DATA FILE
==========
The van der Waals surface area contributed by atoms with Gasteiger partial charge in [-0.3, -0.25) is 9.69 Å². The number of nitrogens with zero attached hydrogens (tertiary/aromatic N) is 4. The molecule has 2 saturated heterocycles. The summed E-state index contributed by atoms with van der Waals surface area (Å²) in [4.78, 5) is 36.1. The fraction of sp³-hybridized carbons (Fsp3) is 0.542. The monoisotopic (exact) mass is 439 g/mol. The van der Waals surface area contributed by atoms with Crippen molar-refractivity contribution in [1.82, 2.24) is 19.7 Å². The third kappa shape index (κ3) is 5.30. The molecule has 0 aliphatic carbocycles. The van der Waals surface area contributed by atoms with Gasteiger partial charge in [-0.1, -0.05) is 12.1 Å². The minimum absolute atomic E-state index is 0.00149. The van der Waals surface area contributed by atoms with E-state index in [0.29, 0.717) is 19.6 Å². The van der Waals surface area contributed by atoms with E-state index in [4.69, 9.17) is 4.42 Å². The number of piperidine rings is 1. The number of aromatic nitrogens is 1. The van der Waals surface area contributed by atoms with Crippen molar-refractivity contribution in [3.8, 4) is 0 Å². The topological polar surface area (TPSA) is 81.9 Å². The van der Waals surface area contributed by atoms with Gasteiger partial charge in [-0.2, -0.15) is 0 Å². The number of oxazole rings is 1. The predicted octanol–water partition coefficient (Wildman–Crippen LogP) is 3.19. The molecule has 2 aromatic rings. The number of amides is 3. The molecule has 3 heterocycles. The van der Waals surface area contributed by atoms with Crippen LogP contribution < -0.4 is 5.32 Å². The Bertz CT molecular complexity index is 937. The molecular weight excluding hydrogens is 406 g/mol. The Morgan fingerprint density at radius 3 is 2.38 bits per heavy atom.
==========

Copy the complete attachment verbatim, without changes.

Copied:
The van der Waals surface area contributed by atoms with Gasteiger partial charge in [-0.3, -0.25) is 9.69 Å². The number of nitrogens with zero attached hydrogens (tertiary/aromatic N) is 4. The molecule has 2 saturated heterocycles. The summed E-state index contributed by atoms with van der Waals surface area (Å²) in [4.78, 5) is 36.1. The fraction of sp³-hybridized carbons (Fsp3) is 0.542. The monoisotopic (exact) mass is 439 g/mol. The van der Waals surface area contributed by atoms with Crippen molar-refractivity contribution in [1.82, 2.24) is 19.7 Å². The third kappa shape index (κ3) is 5.30. The molecule has 0 aliphatic carbocycles. The van der Waals surface area contributed by atoms with Gasteiger partial charge in [-0.1, -0.05) is 12.1 Å². The minimum absolute atomic E-state index is 0.00149. The van der Waals surface area contributed by atoms with E-state index in [0.29, 0.717) is 19.6 Å². The van der Waals surface area contributed by atoms with E-state index in [4.69, 9.17) is 4.42 Å². The number of piperidine rings is 1. The number of aromatic nitrogens is 1. The van der Waals surface area contributed by atoms with Crippen molar-refractivity contribution in [3.8, 4) is 0 Å². The topological polar surface area (TPSA) is 81.9 Å². The van der Waals surface area contributed by atoms with Gasteiger partial charge in [-0.2, -0.15) is 0 Å². The number of oxazole rings is 1. The predicted octanol–water partition coefficient (Wildman–Crippen LogP) is 3.19. The molecule has 2 aromatic rings. The number of amides is 3. The molecule has 3 heterocycles. The van der Waals surface area contributed by atoms with Crippen LogP contribution < -0.4 is 5.32 Å². The Bertz CT molecular complexity index is 937. The molecular weight excluding hydrogens is 406 g/mol. The Morgan fingerprint density at radius 3 is 2.38 bits per heavy atom.